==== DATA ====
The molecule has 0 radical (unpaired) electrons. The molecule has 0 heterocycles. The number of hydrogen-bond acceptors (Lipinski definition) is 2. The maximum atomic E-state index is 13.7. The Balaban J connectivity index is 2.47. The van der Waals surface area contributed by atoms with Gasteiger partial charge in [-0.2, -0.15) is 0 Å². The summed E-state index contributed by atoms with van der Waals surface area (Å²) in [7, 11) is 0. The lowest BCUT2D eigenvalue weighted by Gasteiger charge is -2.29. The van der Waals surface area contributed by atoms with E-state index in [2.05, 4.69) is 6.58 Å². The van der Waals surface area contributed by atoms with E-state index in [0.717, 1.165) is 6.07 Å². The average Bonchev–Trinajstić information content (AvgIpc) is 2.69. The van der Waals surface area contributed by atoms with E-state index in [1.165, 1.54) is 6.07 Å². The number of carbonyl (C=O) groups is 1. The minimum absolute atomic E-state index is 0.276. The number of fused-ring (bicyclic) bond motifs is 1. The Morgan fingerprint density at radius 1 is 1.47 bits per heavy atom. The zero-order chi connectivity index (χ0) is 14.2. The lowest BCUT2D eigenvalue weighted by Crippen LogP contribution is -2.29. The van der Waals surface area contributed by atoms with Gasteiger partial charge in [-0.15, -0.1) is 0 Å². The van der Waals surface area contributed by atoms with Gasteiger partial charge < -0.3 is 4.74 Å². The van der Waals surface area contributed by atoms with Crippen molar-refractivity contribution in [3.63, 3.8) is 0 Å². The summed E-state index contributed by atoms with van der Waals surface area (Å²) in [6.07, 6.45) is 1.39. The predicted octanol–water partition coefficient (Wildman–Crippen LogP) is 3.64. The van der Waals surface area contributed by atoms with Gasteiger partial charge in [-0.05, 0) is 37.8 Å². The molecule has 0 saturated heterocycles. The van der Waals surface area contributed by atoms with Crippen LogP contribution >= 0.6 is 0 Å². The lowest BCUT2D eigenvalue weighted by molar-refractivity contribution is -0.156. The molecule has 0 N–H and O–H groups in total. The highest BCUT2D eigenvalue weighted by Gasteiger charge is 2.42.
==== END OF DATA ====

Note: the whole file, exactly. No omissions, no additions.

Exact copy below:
The molecule has 0 radical (unpaired) electrons. The molecule has 0 heterocycles. The number of hydrogen-bond acceptors (Lipinski definition) is 2. The maximum atomic E-state index is 13.7. The Balaban J connectivity index is 2.47. The van der Waals surface area contributed by atoms with Gasteiger partial charge in [-0.2, -0.15) is 0 Å². The summed E-state index contributed by atoms with van der Waals surface area (Å²) in [7, 11) is 0. The lowest BCUT2D eigenvalue weighted by Gasteiger charge is -2.29. The van der Waals surface area contributed by atoms with E-state index in [2.05, 4.69) is 6.58 Å². The van der Waals surface area contributed by atoms with E-state index in [0.717, 1.165) is 6.07 Å². The average Bonchev–Trinajstić information content (AvgIpc) is 2.69. The van der Waals surface area contributed by atoms with E-state index in [1.165, 1.54) is 6.07 Å². The number of carbonyl (C=O) groups is 1. The minimum absolute atomic E-state index is 0.276. The number of fused-ring (bicyclic) bond motifs is 1. The Morgan fingerprint density at radius 1 is 1.47 bits per heavy atom. The zero-order chi connectivity index (χ0) is 14.2. The lowest BCUT2D eigenvalue weighted by Crippen LogP contribution is -2.29. The van der Waals surface area contributed by atoms with Gasteiger partial charge in [-0.15, -0.1) is 0 Å². The van der Waals surface area contributed by atoms with Gasteiger partial charge < -0.3 is 4.74 Å². The van der Waals surface area contributed by atoms with Crippen molar-refractivity contribution in [3.63, 3.8) is 0 Å². The summed E-state index contributed by atoms with van der Waals surface area (Å²) in [6.07, 6.45) is 1.39. The predicted octanol–water partition coefficient (Wildman–Crippen LogP) is 3.64. The van der Waals surface area contributed by atoms with Gasteiger partial charge in [-0.05, 0) is 37.8 Å². The molecule has 0 saturated heterocycles. The van der Waals surface area contributed by atoms with Crippen LogP contribution >= 0.6 is 0 Å². The lowest BCUT2D eigenvalue weighted by molar-refractivity contribution is -0.156. The molecule has 0 N–H and O–H groups in total. The highest BCUT2D eigenvalue weighted by Gasteiger charge is 2.42.